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Alhambra : Budget Suit Draws Support

March 21, 1993

Twenty-two cities and the Los Angeles County Board of Supervisors have asked the state Supreme Court to hear Alhambra's lawsuit against Gov. Pete Wilson and the state over California's 1992-93 budget.

Alhambra is asking the court to declare unconstitutional the diversion of property taxes from the cities to fund public education. The city is also asking the court to return to cities their former redevelopment fund allotment and cigarette tax revenues.

"We expect the outpouring of support to continue," Mayor Michael A. Blanco said. He said Alhambra has lobbied other cities to write to the Supreme Court.

The state's $57-billion budget, passed last September after months of negotiations, took a chunk of the cities' property tax revenues, in addition to redevelopment funds and cigarette tax revenues, to make up a multibillion-dollar budget shortfall.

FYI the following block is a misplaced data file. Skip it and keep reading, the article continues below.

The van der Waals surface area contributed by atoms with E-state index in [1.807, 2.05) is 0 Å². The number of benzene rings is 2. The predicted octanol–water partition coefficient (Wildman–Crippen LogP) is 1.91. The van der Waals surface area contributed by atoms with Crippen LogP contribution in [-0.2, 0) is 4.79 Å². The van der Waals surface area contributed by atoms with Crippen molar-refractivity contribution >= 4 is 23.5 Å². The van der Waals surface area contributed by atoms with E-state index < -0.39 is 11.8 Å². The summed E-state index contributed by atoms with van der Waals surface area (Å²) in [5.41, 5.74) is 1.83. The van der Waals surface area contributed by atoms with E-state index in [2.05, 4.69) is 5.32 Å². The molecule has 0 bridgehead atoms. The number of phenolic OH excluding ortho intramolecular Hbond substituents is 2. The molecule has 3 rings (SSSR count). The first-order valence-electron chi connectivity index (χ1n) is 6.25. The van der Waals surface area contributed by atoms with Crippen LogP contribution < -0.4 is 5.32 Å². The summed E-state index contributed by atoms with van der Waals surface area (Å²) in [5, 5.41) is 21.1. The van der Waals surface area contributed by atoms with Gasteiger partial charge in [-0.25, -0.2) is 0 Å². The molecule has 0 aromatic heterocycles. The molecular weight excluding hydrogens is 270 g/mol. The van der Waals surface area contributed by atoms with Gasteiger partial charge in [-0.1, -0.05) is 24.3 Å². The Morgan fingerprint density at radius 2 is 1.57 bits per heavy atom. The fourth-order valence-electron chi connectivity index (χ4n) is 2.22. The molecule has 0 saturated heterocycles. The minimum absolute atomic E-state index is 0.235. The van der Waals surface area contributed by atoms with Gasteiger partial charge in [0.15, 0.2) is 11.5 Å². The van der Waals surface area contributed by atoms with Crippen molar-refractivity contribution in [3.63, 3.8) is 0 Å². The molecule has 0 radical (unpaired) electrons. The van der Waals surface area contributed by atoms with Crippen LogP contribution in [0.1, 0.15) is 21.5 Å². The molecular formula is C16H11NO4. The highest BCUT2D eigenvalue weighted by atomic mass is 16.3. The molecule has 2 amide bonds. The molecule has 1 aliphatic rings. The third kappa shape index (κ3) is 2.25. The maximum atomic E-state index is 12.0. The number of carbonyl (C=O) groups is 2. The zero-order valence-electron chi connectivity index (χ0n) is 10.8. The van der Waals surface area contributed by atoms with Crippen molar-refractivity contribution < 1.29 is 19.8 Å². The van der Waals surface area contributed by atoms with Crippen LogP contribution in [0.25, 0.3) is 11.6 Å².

Much of these local revenues were shifted to public schools and community colleges. The League of California Cities estimates cities will lose 21.7% of their property tax revenue or more than $2 billion in the 1993-94 budget year.

City Manager Julio Fuentes said Alhambra stands to lose $1.2 million in property tax revenue next year, while the redevelopment agency could lose as much as $1.4 million.

Ed Fong, a spokesman for the state controller's office, said Alhambra's lawsuit is the first of its kind filed by a city. He said a Ventura taxpayers' organization has filed a similar lawsuit.

Cities from the San Gabriel Valley that have written to the court include Arcadia, Azusa, Glendora, San Gabriel and La Verne.

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